In the construction of earthworks for roads, economies will usually be achieved by making the maximum use of cohesive soils already on site and avoiding the expensive importation of fill. However, the engineer must ensure that embankments constructed using such soils are stable and do not settle excessively. This paper describes the observations made during and after construction of an embankment built of London clay. Laboratory tests were carried out to enable predictions to be made of the rate of settlement and dissipation of pore-water pressure within the embankment. The predicted rates were then compared with those measured during the first four years after completion of the embankment. It was found that care was needed in the interpretation of laboratory consolidation tests, both because the consolidation of the specimens departed somewhat from theory and because of the variability of the results. The dissipation of pore-water pressure predicted from these results using a finite difference technique was found to be in reasonable agreement with that measured by piezometers installed in the embankment. The settlement within the embankment was found to be small in relation to that of the foundation soil and in reasonable agreement with that estimated during compressibility data derived from laboratory consolidation tests carried out on samples of the fill at the equivalent field moisture contents. (a) (TRRL)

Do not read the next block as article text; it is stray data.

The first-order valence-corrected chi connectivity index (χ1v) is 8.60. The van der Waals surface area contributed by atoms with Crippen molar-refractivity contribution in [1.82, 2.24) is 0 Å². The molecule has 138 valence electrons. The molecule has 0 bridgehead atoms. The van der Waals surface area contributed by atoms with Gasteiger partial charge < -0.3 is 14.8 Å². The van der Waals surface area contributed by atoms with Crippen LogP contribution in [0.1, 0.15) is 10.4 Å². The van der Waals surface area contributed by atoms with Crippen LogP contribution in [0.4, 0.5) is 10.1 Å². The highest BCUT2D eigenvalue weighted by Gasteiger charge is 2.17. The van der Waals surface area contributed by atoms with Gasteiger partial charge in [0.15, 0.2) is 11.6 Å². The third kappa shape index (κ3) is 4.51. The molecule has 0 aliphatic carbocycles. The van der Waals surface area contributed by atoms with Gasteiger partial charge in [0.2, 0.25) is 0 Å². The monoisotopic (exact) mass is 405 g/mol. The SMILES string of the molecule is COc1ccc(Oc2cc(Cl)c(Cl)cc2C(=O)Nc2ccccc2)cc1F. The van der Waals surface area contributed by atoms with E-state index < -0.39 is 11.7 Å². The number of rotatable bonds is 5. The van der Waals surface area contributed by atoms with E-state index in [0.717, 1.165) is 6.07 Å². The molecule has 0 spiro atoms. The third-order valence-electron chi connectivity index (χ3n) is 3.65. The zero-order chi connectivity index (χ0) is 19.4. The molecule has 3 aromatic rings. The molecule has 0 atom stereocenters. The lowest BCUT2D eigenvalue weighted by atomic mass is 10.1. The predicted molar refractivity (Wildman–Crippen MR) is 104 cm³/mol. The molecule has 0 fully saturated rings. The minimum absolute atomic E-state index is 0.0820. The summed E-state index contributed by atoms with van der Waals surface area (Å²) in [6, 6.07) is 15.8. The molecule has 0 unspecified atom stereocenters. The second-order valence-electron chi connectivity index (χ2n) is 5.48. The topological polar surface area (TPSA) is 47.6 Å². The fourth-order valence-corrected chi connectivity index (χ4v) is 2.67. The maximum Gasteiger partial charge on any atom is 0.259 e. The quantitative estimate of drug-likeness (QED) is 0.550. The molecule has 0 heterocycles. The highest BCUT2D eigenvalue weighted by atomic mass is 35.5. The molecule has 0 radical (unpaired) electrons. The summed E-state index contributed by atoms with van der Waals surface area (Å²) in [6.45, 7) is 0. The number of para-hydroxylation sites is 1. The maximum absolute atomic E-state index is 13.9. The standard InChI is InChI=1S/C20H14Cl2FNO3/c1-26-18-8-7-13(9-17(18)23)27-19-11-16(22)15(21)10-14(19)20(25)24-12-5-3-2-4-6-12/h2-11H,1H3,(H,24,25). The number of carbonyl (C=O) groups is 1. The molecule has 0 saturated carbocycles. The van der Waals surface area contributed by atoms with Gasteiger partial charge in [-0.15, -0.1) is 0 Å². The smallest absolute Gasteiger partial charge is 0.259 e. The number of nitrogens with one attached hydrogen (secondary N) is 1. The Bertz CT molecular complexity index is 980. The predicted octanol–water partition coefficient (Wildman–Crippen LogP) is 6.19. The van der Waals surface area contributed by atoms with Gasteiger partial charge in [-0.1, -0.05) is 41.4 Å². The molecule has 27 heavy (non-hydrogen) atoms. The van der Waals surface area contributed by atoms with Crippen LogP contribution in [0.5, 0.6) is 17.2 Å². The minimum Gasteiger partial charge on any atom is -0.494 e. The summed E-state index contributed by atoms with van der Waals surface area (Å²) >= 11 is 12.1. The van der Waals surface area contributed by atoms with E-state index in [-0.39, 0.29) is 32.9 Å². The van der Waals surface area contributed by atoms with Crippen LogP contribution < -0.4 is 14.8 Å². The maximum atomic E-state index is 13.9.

Media Info

  • Features: Figures; References; Tables;
  • Pagination: p. 101-106

Subject/Index Terms

Filing Info

  • Accession Number: 00311807
  • Record Type: Publication
  • Source Agency: Transport Research Laboratory
  • ISBN: 0-7277-0069-3
  • Report/Paper Numbers: Proceeding
  • Files: ITRD, TRIS
  • Created Date: Jul 22 1980 12:00AM